This Is Heps
From its inception — on a rainy morning in the spring in 1934 — the Heptagonal Games Association has held an important place in the collegiate track and field world with its championships noted for uniquely intense competition.
The long misnumbered moniker wasn’t always misleading because that initial 1934 meeting in the Philadelphia office of Penn athletic director H. Jamison Swarts included representatives from seven schools — the host Quakers as well as Columbia, Cornell, Dartmouth, Harvard, Princeton and Yale.
Those institutions had established rivalries in the eastern leagues of both basketball and baseball years before the term “Ivy League” was coined, much less formalized. Once the track meeting began, Swarts, then the administrative figure of the Penn Relays, guided the conversation to the rare fifth Saturday of May on the 1935 calendar and soon a seven-sided meet was proposed and approved.
Heps had been born and its unveiling came on May 11, 1935, at Palmer Stadium in Princeton, N.J., with some interesting innovations. The initial agreement called for metric-based events to serve for preparation in advance of the Berlin Olympic Games. Field events were also adjusted from traditional standards as the number of preliminary attempts were reduced from six to four. There was also a premium placed on victory with an additional point given to winners, making a unique 6-4-3-2-1 scoring system.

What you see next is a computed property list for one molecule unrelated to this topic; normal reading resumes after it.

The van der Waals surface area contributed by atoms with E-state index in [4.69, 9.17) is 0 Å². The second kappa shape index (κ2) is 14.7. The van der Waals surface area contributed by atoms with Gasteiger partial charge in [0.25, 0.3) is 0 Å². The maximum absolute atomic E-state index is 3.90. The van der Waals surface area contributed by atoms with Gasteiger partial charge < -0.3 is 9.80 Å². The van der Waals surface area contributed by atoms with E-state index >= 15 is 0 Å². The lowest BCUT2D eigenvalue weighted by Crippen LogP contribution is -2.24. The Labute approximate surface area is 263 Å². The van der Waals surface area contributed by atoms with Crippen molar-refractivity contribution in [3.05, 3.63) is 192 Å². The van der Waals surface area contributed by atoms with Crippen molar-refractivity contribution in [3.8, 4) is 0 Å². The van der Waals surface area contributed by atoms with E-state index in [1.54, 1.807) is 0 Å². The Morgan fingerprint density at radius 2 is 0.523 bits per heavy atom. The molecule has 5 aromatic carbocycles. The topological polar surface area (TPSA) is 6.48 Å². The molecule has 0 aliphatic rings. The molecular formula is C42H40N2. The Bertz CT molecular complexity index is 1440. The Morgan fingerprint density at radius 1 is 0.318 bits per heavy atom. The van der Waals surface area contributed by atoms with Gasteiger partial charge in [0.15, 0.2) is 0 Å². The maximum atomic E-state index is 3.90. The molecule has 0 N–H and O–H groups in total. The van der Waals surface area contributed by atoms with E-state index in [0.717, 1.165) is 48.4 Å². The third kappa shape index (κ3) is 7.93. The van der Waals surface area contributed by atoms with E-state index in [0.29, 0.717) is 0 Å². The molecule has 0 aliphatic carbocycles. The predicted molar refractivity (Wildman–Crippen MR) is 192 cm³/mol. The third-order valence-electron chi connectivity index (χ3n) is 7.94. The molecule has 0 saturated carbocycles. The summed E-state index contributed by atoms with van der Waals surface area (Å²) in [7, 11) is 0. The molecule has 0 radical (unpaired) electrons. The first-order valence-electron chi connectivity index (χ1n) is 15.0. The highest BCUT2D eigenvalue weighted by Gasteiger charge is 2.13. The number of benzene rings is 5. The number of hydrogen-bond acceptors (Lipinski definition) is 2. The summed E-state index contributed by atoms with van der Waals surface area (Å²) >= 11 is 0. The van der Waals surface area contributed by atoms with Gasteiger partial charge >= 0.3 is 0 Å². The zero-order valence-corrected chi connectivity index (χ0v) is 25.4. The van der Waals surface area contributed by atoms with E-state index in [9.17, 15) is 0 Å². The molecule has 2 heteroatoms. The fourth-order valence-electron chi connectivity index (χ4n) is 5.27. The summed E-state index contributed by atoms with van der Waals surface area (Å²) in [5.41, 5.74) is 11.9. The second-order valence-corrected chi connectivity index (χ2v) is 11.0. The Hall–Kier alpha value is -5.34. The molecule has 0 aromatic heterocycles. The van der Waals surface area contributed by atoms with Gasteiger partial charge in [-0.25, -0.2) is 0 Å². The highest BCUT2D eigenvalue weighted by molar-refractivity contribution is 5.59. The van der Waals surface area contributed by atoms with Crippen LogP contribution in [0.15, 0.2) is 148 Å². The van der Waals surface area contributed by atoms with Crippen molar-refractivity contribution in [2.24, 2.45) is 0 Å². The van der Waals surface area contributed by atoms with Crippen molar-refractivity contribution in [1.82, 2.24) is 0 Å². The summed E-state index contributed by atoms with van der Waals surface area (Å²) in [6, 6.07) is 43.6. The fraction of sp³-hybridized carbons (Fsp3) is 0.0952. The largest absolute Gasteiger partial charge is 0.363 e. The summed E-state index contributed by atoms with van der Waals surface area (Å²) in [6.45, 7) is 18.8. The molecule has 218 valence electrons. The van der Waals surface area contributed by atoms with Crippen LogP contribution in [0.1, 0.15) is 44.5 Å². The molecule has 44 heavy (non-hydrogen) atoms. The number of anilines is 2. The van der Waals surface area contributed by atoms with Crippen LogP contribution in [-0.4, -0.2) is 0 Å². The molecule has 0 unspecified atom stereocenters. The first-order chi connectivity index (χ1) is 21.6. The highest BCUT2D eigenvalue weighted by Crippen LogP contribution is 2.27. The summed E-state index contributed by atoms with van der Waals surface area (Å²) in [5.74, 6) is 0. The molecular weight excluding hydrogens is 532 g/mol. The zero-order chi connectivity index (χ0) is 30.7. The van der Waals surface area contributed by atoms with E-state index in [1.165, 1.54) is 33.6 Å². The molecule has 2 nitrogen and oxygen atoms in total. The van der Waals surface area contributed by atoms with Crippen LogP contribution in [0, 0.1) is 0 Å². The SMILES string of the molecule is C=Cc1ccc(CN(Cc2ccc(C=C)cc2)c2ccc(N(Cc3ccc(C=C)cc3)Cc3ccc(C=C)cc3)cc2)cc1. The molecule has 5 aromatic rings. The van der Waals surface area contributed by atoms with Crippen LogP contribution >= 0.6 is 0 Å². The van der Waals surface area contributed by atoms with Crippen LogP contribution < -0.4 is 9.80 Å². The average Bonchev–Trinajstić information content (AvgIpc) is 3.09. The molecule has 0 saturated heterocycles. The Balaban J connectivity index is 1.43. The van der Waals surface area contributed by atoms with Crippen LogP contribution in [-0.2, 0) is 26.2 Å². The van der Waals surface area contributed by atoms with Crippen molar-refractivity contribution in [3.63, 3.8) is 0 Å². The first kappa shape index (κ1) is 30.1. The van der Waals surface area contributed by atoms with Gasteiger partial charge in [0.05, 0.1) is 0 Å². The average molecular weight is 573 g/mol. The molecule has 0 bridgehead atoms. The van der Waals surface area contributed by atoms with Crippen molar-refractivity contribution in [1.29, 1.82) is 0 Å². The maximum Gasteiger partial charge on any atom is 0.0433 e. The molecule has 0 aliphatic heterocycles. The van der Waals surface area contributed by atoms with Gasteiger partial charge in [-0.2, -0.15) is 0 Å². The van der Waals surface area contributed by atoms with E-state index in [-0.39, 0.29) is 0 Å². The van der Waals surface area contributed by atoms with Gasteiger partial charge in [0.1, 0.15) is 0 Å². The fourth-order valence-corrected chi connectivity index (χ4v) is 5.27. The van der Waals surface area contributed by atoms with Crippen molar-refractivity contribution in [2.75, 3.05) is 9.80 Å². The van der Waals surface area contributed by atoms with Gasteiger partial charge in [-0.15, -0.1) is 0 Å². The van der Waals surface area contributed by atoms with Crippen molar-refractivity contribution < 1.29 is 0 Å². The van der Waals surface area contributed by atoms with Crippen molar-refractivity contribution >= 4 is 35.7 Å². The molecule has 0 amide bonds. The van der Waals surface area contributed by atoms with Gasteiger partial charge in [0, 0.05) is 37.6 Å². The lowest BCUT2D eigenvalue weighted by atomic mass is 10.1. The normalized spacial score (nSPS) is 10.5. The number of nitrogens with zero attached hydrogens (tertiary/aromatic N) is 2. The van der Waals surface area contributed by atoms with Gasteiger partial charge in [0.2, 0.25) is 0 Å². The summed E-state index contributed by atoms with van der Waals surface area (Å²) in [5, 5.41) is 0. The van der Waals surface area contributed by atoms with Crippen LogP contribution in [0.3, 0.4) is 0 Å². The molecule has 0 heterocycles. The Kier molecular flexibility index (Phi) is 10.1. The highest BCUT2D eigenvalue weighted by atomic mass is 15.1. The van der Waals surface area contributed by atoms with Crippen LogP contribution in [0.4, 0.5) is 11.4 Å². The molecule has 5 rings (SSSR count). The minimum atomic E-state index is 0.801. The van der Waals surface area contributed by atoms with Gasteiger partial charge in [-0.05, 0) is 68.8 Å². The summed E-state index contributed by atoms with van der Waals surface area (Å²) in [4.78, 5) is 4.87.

While the metric system would not catch on for another four decades, the ICAAAA and NCAA Championships would soon adopt the reduced number of preliminary attempts for the field events and the Heps’ five-place scoring would become a standard in the sport. The League approach to relay events — undoubtedly favored by Swarts — also caught on at other championship events, fostering a team approach to a oft solitary endeavor.
Among the founding objectives of the Championships was to serve as preparation for the climatic ICAAAA Championships the following weekend, Heptagonals developed its own lore as athletes sacrificed personal performance for team success. Recording remarkable times often gave way to an athlete’s desire to score as many points as possible for the team. To this day there is little talk of national qualifying marks as the coaches and competitors focus on the undeniable reward of a Heps Championship.
The first Heptagonals Cross Country Championship was held in Van Cortlandt Park in the Bronx in 1939 and the men’s race has been contested in that familiar venue in 66 of the 69 years since. There was no championship event in 1944, it was held in Princeton, N.J., in 1947 and Bethlehem, Pa., in 1979.
The League name — the Heptagonal Games — would become an oddity within a decade of its establishment as World War II would have an affect on the membership. Harvard and Yale were unable to participate by 1943. Army was invited to replace them and won in dominating fashion in Philadelphia.
The following year the Cadets hosted the Heps Championship at West Point and in 1945 it moved to the Naval Academy in Annapolis, Md., as the Midshipmen were joined by the Cavaliers of Virginia. After the war came to an end, Heps became a nine-team event with Army and Navy joining the original seven. By 1948 Heps added an indoor championship, which was contested at the historic Boston Gardens for the first three years.